6. The linchpin of the Daubert/Paoli analysis is an evaluation of the "relevance and reliability" of the proposed expert testimony. See Daubert, 509 U.S. at 595. The inquiry into reliability requires a court to ensure that an expert's opinion is "based on the `methods and procedures of science' rather than on `subjective belief or unsupported speculation." Paoli II, 35 F.3d at 742 (citing Daubert, 509 U.S. at 590). The Supreme Court, and the Third Circuit, have identified several factors to assist the court in determining whether a particular expert opinion is based on valid reasoning or methodology, and these factors have been cited by the Defendant in its briefs. See Paoli II, 35 F.3d at 742 n. 8. These factors are intended to serve only as "useful guideposts, not dispositive hurdles that a party must overcome in order to have expert testimony admitted." Heller v. Shaw Industries, Inc., 167 F.3d 146, 152 (3d Cir. 1999); see also, Daubert, 509 U.S. at 594 (emphasizing that the inquiry into the evidentiary reliability of expert testimony under Rule 702 is intended to be a "a flexible one" and that the list of enumerated factors is neither exclusive nor dispositive).
7. When making a preliminary determination with respect to the admissibility of expert testimony, a court must engage in limited review of an expert's conclusions "in order to determine whether they could reliably flow from the facts known to the expert and the methodology used." Heller, 167 F.3d at 153 (3d Cir. 1999). The Federal Rules of Civil procedure "embody a strong and undeniable preference for admitting any evidence which has the potential for assisting the trier of fact." Kannankeril v. Terminix Intern., Inc., 128 F.3d 802, 806 (3d Cir. 1997). As the Supreme Court observed in Daubert, "vigorous cross — examination, presentation of contrary evidence, and careful instruction on the burden of proof are the traditional and appropriate means of attacking shaky but admissible evidence" Daubert, 509 U.S. at 596; see also, Paoli II, 35 F.3d at 750 n. 21. A district court's gatekeeping role under Rule 702 should be exercised consistent with this "liberal policy of admissibility." Id.; Holbrook, 80 F.3d at 780; Paoli II, 35 F.3d at 741.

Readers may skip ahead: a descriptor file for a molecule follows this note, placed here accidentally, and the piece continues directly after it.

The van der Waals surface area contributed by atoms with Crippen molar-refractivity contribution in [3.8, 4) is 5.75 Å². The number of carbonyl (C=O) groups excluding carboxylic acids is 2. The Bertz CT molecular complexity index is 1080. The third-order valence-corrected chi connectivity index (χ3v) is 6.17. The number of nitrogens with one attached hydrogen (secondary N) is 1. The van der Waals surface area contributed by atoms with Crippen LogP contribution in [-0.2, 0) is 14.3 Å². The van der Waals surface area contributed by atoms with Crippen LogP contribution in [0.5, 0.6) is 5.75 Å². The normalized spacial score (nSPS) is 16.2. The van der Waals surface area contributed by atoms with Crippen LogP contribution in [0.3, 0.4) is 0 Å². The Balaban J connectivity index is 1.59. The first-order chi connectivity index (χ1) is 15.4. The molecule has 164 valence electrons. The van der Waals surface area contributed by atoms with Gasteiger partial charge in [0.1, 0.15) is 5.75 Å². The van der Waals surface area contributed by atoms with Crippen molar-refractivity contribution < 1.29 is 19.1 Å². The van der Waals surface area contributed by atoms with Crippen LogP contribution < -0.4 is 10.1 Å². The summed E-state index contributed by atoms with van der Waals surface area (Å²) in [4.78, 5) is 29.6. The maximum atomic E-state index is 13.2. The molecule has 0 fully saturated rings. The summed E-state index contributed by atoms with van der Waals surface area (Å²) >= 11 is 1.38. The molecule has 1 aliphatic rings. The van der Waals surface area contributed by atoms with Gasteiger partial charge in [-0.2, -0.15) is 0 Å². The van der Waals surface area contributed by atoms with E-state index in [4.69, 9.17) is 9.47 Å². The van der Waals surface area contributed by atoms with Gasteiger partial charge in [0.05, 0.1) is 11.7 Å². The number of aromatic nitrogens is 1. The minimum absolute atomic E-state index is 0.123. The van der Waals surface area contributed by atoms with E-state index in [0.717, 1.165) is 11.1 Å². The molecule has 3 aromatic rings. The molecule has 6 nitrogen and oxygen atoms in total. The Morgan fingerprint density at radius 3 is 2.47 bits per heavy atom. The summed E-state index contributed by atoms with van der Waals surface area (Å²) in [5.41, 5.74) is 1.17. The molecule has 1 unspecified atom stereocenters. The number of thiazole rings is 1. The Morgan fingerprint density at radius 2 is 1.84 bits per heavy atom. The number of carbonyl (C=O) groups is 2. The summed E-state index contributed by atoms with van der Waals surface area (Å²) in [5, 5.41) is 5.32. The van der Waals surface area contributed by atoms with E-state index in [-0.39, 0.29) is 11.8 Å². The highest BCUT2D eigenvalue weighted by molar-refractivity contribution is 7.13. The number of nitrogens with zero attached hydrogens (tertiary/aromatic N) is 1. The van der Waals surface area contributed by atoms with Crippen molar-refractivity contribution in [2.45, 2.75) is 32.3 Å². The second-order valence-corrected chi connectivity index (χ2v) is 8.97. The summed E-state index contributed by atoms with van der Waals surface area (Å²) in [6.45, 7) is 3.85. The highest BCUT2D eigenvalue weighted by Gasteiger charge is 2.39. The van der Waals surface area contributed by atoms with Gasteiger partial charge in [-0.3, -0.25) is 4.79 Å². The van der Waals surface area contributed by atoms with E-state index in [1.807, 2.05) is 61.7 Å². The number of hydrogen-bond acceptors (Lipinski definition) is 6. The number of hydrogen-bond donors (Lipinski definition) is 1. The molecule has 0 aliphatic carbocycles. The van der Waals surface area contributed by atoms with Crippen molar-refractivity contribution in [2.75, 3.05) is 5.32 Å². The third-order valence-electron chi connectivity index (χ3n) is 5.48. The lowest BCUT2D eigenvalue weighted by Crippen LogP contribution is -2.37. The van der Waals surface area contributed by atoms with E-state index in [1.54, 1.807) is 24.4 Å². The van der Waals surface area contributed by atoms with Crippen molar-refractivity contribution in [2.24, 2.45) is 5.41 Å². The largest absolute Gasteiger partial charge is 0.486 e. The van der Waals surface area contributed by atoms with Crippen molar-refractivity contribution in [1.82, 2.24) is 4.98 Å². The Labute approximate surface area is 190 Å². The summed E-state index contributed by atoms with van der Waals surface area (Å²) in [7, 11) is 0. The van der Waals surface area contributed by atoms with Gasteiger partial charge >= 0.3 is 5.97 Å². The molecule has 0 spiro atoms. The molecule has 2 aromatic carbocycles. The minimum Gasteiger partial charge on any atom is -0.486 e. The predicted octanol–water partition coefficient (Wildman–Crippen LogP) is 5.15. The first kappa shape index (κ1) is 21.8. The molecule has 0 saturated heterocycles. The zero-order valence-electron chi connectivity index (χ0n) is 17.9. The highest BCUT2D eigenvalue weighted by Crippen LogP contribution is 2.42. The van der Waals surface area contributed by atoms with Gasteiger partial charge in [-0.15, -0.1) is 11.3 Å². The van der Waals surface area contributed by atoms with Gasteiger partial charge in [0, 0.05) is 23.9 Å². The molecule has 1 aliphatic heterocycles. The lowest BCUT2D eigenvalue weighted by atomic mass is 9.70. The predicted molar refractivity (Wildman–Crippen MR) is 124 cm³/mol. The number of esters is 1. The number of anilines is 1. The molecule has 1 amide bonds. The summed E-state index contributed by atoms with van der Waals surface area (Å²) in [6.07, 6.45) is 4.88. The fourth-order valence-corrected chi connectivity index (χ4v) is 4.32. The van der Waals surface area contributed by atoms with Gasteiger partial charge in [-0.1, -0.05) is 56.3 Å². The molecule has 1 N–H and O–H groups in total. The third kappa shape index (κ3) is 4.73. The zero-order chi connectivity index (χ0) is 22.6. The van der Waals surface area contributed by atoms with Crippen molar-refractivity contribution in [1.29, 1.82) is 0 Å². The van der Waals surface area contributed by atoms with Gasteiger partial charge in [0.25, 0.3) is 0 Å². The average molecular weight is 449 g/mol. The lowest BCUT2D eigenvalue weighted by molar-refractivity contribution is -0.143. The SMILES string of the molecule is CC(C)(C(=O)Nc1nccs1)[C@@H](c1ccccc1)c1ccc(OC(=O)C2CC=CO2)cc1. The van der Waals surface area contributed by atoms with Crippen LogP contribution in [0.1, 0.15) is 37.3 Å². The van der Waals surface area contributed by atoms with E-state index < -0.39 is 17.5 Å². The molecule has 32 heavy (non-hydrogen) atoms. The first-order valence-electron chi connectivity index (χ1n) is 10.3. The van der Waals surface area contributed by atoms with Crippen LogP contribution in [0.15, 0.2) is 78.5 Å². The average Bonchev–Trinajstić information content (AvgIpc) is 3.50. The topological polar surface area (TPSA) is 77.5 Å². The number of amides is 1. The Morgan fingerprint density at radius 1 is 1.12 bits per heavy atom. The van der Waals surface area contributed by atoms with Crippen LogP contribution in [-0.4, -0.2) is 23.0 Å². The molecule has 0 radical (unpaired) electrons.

8. In this case, Mr. Fruchtman is not being offered as a scientific expert but as more of a technical expert. Therefore, the Paoli II factors are not as relevant. As this Court has noted in a previous decision, "technical fields such as engineering often involve more idiosyncratic methods of design and testing." Milanowicz v. The Raymond Corp., 148 F. Supp.2d 525, 532 (D.N.J. 2001) (Irenas, J.). That being the case, the Supreme Court has still held that the district court's role under Rule 702 does not change simply because the expert is testifying based on "technical" or "other specialized knowledge" rather than based on "scientific" knowledge. Kumho Tire Co. v. Carmichael, 526 U.S. 137, 141 (1999). However, the Supreme Court has noted that there is a need for "flexibility" when dealing with this type of expert testimony and that the Paoli II factors "may or may not be pertinent in assessing reliability, depending on the nature of the issue, the expert's particular expertise, and the subject of his testimony." Id. at 142, 150.